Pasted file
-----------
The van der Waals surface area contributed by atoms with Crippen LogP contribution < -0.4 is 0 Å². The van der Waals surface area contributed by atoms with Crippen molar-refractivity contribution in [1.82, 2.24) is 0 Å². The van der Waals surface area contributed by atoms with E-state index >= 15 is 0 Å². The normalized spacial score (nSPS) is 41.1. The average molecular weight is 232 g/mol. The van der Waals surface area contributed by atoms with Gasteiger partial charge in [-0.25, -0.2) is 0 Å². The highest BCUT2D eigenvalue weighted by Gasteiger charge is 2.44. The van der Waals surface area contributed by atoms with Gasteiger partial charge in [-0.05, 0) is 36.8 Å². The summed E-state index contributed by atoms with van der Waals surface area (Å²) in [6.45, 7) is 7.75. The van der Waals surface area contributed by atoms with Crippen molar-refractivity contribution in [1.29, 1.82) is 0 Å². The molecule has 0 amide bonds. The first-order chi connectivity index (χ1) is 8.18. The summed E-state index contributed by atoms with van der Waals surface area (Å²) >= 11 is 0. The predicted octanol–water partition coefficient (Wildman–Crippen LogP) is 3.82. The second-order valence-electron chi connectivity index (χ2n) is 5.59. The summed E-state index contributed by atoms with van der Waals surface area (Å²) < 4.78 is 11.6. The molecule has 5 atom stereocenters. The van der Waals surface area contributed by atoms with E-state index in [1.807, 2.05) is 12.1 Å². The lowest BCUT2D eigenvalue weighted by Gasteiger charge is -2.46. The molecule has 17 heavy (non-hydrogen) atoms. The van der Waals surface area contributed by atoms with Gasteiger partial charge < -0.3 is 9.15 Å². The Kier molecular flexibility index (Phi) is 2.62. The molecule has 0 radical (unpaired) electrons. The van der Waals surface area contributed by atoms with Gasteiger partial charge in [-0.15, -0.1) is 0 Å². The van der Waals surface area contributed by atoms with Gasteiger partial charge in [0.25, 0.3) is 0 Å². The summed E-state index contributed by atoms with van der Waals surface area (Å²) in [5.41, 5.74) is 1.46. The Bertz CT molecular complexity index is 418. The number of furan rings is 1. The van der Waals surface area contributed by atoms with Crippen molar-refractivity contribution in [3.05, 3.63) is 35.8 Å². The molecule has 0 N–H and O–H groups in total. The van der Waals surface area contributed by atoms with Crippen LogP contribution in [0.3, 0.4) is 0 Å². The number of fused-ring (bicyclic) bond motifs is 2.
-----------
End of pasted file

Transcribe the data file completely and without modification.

The van der Waals surface area contributed by atoms with Crippen LogP contribution < -0.4 is 0 Å². The van der Waals surface area contributed by atoms with Crippen molar-refractivity contribution in [1.82, 2.24) is 0 Å². The van der Waals surface area contributed by atoms with E-state index >= 15 is 0 Å². The normalized spacial score (nSPS) is 41.1. The average molecular weight is 232 g/mol. The van der Waals surface area contributed by atoms with Gasteiger partial charge in [-0.25, -0.2) is 0 Å². The highest BCUT2D eigenvalue weighted by Gasteiger charge is 2.44. The van der Waals surface area contributed by atoms with Gasteiger partial charge in [-0.05, 0) is 36.8 Å². The summed E-state index contributed by atoms with van der Waals surface area (Å²) in [6.45, 7) is 7.75. The van der Waals surface area contributed by atoms with Crippen molar-refractivity contribution in [1.29, 1.82) is 0 Å². The molecule has 0 amide bonds. The first-order chi connectivity index (χ1) is 8.18. The summed E-state index contributed by atoms with van der Waals surface area (Å²) >= 11 is 0. The predicted octanol–water partition coefficient (Wildman–Crippen LogP) is 3.82. The second-order valence-electron chi connectivity index (χ2n) is 5.59. The summed E-state index contributed by atoms with van der Waals surface area (Å²) < 4.78 is 11.6. The molecule has 5 atom stereocenters. The van der Waals surface area contributed by atoms with E-state index in [1.807, 2.05) is 12.1 Å². The lowest BCUT2D eigenvalue weighted by Gasteiger charge is -2.46. The molecule has 17 heavy (non-hydrogen) atoms. The van der Waals surface area contributed by atoms with Gasteiger partial charge < -0.3 is 9.15 Å². The Kier molecular flexibility index (Phi) is 2.62. The molecule has 0 radical (unpaired) electrons. The van der Waals surface area contributed by atoms with Gasteiger partial charge in [-0.15, -0.1) is 0 Å². The van der Waals surface area contributed by atoms with Gasteiger partial charge in [0.25, 0.3) is 0 Å². The summed E-state index contributed by atoms with van der Waals surface area (Å²) in [5.41, 5.74) is 1.46. The Bertz CT molecular complexity index is 418. The number of furan rings is 1. The van der Waals surface area contributed by atoms with Crippen molar-refractivity contribution in [3.05, 3.63) is 35.8 Å². The molecule has 0 N–H and O–H groups in total. The van der Waals surface area contributed by atoms with Crippen LogP contribution in [0.3, 0.4) is 0 Å². The number of fused-ring (bicyclic) bond motifs is 2.